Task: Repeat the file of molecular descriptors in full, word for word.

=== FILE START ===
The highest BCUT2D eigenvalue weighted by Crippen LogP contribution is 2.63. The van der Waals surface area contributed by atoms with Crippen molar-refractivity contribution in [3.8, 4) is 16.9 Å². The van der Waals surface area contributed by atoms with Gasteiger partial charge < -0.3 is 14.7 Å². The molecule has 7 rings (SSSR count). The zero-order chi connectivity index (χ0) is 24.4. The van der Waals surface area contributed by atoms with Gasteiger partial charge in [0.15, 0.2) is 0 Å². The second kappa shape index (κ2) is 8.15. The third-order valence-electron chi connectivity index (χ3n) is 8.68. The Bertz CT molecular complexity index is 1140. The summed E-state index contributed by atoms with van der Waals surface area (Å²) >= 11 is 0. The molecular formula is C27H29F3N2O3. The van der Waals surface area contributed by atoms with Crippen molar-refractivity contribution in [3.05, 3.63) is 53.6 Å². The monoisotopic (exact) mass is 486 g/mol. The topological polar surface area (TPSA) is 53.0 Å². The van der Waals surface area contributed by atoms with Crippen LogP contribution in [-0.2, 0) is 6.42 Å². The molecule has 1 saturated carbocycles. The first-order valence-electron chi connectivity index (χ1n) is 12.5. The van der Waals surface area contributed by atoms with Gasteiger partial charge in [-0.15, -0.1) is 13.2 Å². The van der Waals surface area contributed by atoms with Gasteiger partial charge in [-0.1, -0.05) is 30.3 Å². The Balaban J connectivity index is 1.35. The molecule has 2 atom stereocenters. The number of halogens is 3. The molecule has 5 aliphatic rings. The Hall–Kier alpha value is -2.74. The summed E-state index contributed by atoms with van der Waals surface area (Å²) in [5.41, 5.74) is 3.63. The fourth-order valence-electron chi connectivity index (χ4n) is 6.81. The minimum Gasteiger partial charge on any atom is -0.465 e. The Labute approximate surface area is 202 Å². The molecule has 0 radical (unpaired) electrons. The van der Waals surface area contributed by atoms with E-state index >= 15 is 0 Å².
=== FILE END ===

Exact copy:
The highest BCUT2D eigenvalue weighted by Crippen LogP contribution is 2.63. The van der Waals surface area contributed by atoms with Crippen molar-refractivity contribution in [3.8, 4) is 16.9 Å². The van der Waals surface area contributed by atoms with Gasteiger partial charge < -0.3 is 14.7 Å². The molecule has 7 rings (SSSR count). The zero-order chi connectivity index (χ0) is 24.4. The van der Waals surface area contributed by atoms with Gasteiger partial charge in [0.15, 0.2) is 0 Å². The second kappa shape index (κ2) is 8.15. The third-order valence-electron chi connectivity index (χ3n) is 8.68. The Bertz CT molecular complexity index is 1140. The summed E-state index contributed by atoms with van der Waals surface area (Å²) >= 11 is 0. The molecular formula is C27H29F3N2O3. The van der Waals surface area contributed by atoms with Crippen molar-refractivity contribution in [3.05, 3.63) is 53.6 Å². The monoisotopic (exact) mass is 486 g/mol. The topological polar surface area (TPSA) is 53.0 Å². The van der Waals surface area contributed by atoms with Crippen LogP contribution in [-0.2, 0) is 6.42 Å². The molecule has 1 saturated carbocycles. The first-order valence-electron chi connectivity index (χ1n) is 12.5. The van der Waals surface area contributed by atoms with Gasteiger partial charge in [-0.15, -0.1) is 13.2 Å². The van der Waals surface area contributed by atoms with Gasteiger partial charge in [-0.1, -0.05) is 30.3 Å². The Balaban J connectivity index is 1.35. The molecule has 2 atom stereocenters. The number of halogens is 3. The molecule has 5 aliphatic rings. The Hall–Kier alpha value is -2.74. The summed E-state index contributed by atoms with van der Waals surface area (Å²) in [5.41, 5.74) is 3.63. The fourth-order valence-electron chi connectivity index (χ4n) is 6.81. The minimum Gasteiger partial charge on any atom is -0.465 e. The Labute approximate surface area is 202 Å². The molecule has 0 radical (unpaired) electrons. The van der Waals surface area contributed by atoms with E-state index >= 15 is 0 Å².